A retrospective study from Leontyev et al. [21] focused on causative agents also in relation to PVE timing: Staphylococcus species (spp), especially Aureus and CoNs, were mostly observed in both early (49%) and late (34%) PVE, as well as Enterococcus spp (21% vs. 18%), while Gram-negatives could only be found in a few cases (7%) of late PVE; Streptococci were more likely to be the cause for late PVE (16% vs. 8% for early PVE) [21].

This etiological distribution has been confirmed in a recent retrospective study from Luehr et al. [14], as these authors observed that Staphylococci (37.9%), Enterococci (15.5%), and Streptococci (12.6%) were the most common etiologic agents.

2.2. Medical Approach and Prognosis in SAVR-IE

The final management of PVE after SAVR needs a multidisciplinary approach by a dedicated “Endocarditis” team—in agreement with international guidelines—in order to individualize intervention in a tailored-suited manner [5]. Many aspects of the antimicrobial management are on empirical bases, given the lack of clinical trials testing medical treatments, especially for PVE caused by resistant pathogens.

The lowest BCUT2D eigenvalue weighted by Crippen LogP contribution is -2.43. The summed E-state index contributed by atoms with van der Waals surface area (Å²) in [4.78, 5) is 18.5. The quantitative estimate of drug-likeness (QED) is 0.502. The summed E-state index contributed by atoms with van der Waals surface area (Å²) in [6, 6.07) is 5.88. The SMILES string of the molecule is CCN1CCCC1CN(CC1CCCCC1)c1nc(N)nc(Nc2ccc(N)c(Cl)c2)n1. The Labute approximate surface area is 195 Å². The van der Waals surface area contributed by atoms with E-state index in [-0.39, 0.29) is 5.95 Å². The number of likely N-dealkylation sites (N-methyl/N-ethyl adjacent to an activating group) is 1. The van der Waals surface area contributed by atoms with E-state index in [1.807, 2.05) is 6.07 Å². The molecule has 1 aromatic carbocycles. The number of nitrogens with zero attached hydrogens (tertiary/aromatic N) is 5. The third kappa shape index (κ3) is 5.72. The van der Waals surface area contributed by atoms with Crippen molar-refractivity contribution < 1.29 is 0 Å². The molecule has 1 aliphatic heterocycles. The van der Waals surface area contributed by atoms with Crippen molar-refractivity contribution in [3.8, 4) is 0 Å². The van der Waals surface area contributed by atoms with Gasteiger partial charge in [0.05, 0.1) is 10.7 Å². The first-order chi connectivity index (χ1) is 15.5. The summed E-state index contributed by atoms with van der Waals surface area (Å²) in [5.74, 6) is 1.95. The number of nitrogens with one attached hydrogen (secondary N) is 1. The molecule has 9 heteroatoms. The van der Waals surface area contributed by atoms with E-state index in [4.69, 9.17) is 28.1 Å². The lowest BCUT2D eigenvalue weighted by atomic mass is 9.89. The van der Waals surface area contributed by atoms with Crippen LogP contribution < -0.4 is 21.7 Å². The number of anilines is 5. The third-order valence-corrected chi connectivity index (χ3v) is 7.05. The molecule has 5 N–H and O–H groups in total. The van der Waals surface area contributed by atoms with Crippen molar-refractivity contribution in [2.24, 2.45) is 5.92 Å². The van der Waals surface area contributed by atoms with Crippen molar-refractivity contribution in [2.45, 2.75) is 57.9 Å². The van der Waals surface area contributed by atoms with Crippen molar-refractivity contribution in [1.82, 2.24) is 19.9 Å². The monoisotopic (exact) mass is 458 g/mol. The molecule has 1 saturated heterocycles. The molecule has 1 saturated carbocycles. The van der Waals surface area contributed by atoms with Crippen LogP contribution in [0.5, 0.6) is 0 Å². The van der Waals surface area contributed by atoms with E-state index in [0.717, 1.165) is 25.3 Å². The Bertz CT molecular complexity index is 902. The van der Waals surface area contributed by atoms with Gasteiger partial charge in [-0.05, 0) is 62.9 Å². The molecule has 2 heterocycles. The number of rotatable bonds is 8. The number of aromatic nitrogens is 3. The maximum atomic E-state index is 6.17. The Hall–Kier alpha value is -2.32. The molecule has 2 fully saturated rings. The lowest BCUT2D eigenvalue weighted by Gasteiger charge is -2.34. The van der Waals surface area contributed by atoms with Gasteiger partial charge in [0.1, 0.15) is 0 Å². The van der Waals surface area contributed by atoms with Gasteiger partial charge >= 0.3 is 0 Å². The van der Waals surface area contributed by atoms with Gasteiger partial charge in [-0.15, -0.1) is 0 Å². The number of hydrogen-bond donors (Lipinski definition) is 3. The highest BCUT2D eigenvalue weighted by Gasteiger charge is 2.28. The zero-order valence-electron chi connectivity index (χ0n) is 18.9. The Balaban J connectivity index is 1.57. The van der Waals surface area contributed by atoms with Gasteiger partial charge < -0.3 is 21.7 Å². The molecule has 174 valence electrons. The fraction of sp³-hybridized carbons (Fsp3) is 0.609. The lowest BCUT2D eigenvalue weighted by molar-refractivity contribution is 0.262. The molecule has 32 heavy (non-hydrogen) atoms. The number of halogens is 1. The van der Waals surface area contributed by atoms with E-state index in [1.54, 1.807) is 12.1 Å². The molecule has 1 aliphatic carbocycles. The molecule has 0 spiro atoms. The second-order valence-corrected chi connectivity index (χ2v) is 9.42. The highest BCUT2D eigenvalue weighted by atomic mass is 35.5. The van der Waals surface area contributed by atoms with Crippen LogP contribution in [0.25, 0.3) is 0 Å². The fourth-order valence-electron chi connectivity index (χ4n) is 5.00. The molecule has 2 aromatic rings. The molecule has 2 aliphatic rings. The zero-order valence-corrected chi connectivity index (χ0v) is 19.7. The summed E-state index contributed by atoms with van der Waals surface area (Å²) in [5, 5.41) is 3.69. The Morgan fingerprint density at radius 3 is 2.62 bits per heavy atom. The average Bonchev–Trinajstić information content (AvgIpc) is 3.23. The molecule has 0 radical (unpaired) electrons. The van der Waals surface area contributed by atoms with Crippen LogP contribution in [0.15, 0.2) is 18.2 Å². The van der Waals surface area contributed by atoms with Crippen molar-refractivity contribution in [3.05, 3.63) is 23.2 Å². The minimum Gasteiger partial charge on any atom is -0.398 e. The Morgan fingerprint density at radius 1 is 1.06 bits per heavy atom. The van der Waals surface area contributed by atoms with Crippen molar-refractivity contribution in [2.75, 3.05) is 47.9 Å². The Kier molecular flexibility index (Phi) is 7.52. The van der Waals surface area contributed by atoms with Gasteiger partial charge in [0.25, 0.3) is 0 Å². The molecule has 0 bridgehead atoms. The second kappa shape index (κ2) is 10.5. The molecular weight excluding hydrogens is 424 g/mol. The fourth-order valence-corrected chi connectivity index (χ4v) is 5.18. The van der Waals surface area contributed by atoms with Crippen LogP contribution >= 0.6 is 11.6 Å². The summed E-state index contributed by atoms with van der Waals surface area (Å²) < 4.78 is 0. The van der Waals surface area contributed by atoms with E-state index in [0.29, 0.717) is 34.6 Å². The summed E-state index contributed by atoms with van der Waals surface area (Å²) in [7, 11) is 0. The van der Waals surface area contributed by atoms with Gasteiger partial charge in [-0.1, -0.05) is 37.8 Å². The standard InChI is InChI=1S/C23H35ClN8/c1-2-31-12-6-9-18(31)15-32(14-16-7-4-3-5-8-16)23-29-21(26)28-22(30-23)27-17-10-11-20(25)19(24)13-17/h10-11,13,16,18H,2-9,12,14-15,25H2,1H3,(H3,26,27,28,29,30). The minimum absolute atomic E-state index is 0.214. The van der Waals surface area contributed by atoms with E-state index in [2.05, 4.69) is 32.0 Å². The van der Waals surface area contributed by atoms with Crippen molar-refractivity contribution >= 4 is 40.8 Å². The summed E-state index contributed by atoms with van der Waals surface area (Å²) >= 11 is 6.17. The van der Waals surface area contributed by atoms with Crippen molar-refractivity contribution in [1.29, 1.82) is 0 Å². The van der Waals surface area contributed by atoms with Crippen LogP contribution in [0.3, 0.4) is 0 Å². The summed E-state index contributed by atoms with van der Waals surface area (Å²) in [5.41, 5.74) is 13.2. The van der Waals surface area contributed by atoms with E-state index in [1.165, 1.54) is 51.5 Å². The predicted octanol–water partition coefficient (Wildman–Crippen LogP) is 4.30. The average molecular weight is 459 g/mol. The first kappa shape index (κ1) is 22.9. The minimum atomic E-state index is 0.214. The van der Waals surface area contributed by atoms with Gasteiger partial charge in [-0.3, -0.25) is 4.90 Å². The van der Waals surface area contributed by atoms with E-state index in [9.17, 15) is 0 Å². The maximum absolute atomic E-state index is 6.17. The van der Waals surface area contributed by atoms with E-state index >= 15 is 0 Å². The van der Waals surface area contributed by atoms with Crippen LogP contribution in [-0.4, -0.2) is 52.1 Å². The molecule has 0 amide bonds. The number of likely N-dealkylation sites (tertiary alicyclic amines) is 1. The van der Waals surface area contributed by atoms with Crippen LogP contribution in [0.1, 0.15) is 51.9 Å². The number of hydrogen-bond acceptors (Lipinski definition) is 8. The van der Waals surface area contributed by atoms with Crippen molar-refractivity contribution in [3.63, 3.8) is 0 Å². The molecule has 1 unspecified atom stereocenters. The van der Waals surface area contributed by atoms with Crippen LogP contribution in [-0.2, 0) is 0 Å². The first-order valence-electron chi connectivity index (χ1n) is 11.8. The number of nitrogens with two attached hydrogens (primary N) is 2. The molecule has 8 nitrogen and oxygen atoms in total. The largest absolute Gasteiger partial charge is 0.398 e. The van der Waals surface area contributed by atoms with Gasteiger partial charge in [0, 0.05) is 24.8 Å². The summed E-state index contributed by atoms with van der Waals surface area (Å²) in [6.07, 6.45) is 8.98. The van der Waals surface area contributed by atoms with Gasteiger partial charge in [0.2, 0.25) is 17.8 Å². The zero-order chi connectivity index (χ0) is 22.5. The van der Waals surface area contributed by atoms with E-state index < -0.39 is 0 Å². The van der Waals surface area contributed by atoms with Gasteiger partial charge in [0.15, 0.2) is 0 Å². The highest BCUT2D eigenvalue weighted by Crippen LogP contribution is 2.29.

The current guidelines do not significantly differentiate the medical managements of both NVE and PVE, except for PVE, due to Staphylococci, where the therapy should include rifampicin whenever indicated [5].

Bille [23] suggested a combination of three antibiotics (vancomycin or oxacillin, gentamicin and rifampicin) for staphylococcal PVE for at least six weeks. A case report from de Feiter et al. [24] reported the successful use of linezolid for the treatment of Staphylococcus epidermidis PVE after the failure of treatment with oxacillin, gentamicin, rifampicin, vancomycin, and fusidic acid regimens.

More recently, some authors focused on the prognostic assessment, in order to identify the high risk categories that may need more aggressive strategies [13][14][21].